Value added is used for consistency with other indicators that are used in relation to GDP, for example industrial production. By using value added, rather than gross revenues for each sector, we avoid double counting inputs (i.e., diesel fuel) to the transportation sector.
Because value-added data is available from the Bureau of Economic Analysis on an annual basis only, weights are determined annually and applied throughout the year.
Valued added reflects the volume of physical transportation as well as the value of that volume. Because we have already measured monthly changes in that volume, it is necessary to ensure that changes in volume are not double counted in the process of adjusting the weights for the index. This is accomplished through a mathematical process called chaining, which follows standard methodologies established by the U.S. Census Bureau for similar indexes.
- By its nature, the TSI takes a macro-level view of transportation and cannot substitute for detailed data in examining local and mode-specific transportation issues.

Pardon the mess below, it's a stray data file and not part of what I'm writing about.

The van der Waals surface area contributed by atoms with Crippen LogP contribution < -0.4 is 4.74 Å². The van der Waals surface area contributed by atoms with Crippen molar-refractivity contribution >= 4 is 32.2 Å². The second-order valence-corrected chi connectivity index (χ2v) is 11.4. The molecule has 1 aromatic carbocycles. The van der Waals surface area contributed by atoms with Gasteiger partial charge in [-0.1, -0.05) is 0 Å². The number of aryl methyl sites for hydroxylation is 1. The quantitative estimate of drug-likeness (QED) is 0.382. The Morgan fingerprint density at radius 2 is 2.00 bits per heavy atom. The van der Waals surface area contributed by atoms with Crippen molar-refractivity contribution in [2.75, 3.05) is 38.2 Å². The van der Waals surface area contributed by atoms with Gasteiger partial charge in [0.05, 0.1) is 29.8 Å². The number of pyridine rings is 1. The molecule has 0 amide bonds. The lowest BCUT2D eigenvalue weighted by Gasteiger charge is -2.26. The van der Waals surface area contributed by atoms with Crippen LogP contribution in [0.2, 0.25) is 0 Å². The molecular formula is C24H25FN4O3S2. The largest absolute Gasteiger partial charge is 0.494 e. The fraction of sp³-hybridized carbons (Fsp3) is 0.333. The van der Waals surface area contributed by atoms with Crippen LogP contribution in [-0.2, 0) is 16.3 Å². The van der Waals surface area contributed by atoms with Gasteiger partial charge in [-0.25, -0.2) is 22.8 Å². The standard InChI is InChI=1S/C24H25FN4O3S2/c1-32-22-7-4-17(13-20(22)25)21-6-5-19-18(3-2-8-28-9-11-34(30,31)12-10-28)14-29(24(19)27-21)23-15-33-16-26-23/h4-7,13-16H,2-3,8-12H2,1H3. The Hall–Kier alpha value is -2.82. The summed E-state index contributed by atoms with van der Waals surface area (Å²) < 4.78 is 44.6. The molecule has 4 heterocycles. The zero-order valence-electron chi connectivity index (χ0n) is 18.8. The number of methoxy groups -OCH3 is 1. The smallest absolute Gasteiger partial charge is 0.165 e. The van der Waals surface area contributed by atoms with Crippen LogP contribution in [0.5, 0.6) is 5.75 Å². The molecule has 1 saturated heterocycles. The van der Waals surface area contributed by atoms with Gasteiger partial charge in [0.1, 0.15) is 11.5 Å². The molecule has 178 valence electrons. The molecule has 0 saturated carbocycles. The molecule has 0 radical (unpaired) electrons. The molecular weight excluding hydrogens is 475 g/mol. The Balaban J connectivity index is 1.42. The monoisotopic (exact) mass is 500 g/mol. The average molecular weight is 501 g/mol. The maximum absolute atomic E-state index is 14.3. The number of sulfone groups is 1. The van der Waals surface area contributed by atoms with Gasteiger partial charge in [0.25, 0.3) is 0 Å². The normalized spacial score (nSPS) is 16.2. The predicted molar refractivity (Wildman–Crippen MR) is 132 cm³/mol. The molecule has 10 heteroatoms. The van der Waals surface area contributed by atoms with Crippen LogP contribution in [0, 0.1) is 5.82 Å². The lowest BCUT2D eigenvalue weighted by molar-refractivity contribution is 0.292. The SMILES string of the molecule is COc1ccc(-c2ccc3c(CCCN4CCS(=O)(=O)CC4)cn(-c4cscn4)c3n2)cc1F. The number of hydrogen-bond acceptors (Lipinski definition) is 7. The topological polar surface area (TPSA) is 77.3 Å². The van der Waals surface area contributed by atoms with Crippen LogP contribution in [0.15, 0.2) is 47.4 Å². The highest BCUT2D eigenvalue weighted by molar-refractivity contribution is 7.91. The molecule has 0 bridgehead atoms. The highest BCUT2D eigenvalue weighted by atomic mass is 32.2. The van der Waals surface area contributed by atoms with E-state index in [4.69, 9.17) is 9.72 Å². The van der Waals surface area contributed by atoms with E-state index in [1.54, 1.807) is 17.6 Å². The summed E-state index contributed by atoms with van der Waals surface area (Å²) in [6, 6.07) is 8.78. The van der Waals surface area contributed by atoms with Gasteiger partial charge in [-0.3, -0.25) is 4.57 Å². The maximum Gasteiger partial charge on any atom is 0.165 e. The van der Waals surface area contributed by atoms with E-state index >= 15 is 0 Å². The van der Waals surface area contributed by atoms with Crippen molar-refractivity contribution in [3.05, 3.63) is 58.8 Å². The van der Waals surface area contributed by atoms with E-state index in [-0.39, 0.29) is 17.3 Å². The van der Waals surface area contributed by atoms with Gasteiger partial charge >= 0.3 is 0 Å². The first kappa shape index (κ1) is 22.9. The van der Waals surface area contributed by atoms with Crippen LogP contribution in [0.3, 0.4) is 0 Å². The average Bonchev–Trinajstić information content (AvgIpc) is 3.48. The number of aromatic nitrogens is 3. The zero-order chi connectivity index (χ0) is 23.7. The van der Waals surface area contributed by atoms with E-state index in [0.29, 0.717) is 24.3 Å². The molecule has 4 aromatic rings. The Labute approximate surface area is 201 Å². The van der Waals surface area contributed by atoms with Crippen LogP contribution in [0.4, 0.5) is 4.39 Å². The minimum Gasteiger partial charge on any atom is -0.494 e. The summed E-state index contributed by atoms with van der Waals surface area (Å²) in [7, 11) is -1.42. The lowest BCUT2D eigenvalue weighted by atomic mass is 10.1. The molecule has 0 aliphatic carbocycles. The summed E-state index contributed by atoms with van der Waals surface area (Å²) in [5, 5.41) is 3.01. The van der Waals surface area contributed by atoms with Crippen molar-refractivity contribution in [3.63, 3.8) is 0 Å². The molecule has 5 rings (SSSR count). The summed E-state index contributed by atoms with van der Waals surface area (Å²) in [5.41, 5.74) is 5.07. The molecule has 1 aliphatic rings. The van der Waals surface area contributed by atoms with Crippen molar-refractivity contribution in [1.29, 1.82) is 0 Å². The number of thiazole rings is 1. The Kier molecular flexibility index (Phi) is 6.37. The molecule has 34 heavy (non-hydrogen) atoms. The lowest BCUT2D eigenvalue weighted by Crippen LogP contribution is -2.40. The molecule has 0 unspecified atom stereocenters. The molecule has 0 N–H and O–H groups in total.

- The TSI does not yet cover 100% of the for-hire transportation industry. In some cases "tons" are used as a proxy for ton-miles and "passengers" as a proxy for passenger-miles. While there is justification for these substitutions, given data limitations, it would be ideal to have actual ton-miles and passenger-miles for all modes. Similarly there are some modes for which BTS must rely on privately collected, proprietary data.
- There are some issues that relate to transportation and the economy that the TSI does not address. These are explained more fully in section 8.